A former Millwall hooligan has revealed the club with the “hardest firm” he ever confronted. “Ginger Bob” was a leader of the notorious hooligan gang Millwall Bushwackers in the 1970s and 80s.
“Ginger Bob”, who joined the Bushwackers when he was 15, shared his memories of football hooliganism on the podcast James English’s Anything Goes.
He pointed to the one club which in his opinion had the “toughest firm” he ever faced.
The ex-hooligan said: “I’ve got to give it to Cardiff City. Cardiff had an around three to four thousand strong firm, while Millwall, with around 300, had nowhere to run.
“My mates thought they were going to die. The best row I had ever seen was on March 18, 1976.”
“Ginger Bob” explained how 300 Millwall Bushwackers faced 2,000 City hooligans.
He recalled: “Some of our people were getting stabbed. One of my friends got captured by Cardiff and he was being beaten to death… so I’ve gone back into Cardiff’s firm and pulled him along the floor.”
Thanks to an adrenaline rush, “Ginger Bob” managed to get his pal away from danger.
He said: “When we got back to the station Cardiff’s firm and the police were all laughing.”
Officers ordered the Bushwackers to get on the empty train, though only 50 did.
Bob then delivered a “Council of War” speech, telling the rest to get back to Cardiff’s mob and “kick them”.
The warring groups then went head to head, with 250 Bushwackers against 2,000 raging Welshmen.
“Ginger Bob” said: “We kicked the gates in, ran riot and smashed all the pubs up.
“The police had to come back and force us back. That was the day before my 18th birthday. It was just like the Wild West.”
Millwall has had a reputation for hooliganism for decades, though the club, which is eyeing a place in the Championship play offs this season, has shrugged off its past.
This includes the Kenilworth Road riot which saw bricks and bottles thrown, fighting in the stands and pitch invasions as Millwall faced Luton Town in an FA Cup sixth round match in 1985. It led to the authorities clamping down on football hooliganism.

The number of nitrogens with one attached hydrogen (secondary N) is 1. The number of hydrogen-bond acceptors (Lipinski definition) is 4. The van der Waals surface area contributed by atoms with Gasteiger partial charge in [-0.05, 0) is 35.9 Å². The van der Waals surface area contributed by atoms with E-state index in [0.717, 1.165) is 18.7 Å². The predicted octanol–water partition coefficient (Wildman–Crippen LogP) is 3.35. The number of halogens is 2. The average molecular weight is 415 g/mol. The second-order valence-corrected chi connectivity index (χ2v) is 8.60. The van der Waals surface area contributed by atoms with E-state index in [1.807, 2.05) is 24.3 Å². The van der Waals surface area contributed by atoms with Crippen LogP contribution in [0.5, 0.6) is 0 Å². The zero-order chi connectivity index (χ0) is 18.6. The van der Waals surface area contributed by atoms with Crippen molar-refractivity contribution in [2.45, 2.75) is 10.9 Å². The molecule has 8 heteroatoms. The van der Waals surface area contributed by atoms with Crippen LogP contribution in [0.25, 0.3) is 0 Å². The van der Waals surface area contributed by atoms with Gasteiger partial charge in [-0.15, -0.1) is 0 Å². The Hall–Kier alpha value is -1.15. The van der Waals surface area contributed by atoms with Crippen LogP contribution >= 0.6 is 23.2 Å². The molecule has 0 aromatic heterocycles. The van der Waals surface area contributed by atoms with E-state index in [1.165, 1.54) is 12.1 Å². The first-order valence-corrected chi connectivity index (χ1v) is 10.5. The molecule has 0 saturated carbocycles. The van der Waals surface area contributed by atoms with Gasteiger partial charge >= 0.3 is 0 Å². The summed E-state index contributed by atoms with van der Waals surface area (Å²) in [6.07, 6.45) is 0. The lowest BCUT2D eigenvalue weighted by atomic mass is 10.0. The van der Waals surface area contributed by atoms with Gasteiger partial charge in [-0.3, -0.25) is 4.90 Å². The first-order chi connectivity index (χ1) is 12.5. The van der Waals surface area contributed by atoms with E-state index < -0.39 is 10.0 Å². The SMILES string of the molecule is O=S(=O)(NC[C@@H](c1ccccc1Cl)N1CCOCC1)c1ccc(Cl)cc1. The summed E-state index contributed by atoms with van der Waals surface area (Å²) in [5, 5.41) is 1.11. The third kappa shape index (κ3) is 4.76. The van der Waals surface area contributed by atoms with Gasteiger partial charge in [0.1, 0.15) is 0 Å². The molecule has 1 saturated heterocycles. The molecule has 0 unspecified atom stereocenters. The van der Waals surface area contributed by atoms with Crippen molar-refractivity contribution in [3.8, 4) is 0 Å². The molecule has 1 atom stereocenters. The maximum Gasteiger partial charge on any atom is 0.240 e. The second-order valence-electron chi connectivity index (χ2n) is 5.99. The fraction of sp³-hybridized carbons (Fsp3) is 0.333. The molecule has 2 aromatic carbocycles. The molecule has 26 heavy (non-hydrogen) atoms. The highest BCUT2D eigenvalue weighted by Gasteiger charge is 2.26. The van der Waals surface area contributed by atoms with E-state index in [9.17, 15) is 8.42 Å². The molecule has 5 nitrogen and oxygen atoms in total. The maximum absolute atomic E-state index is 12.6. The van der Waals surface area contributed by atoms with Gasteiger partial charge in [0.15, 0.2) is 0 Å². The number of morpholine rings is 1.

But violence has continued to erupt on occasion. In 2002, hundreds of hooligans ran riot after Millwall lost a play-off to Birmingham City.
Then Millwall chairman Theo Paphitis defended the club, saying it could not be blamed for the actions of a mindless minority attaching themselves to the club.
In 2009, 20 people were injured as Millwall and West Ham fans clashed outside the Hammers’ Upton Park ground.
The FA, Premier League and EFL introduced new measures and stronger sanctions across the game last year in a bid to tackle increased anti-social and criminal behaviour.
Actions targeted pitch invasions, smoke bombs, pyrotechnics, throwing objects, drug use and discriminatory behaviour.
Offenders are reported by clubs to the police with prosecution possibly leading to a prison sentence.
The FA also announced a tougher charging and sanctioning policy for clubs, which are expected to reinforce the measures.
Premier League Chief Executive Richard Masters said: “Everyone should feel safe and able to enjoy a football match.”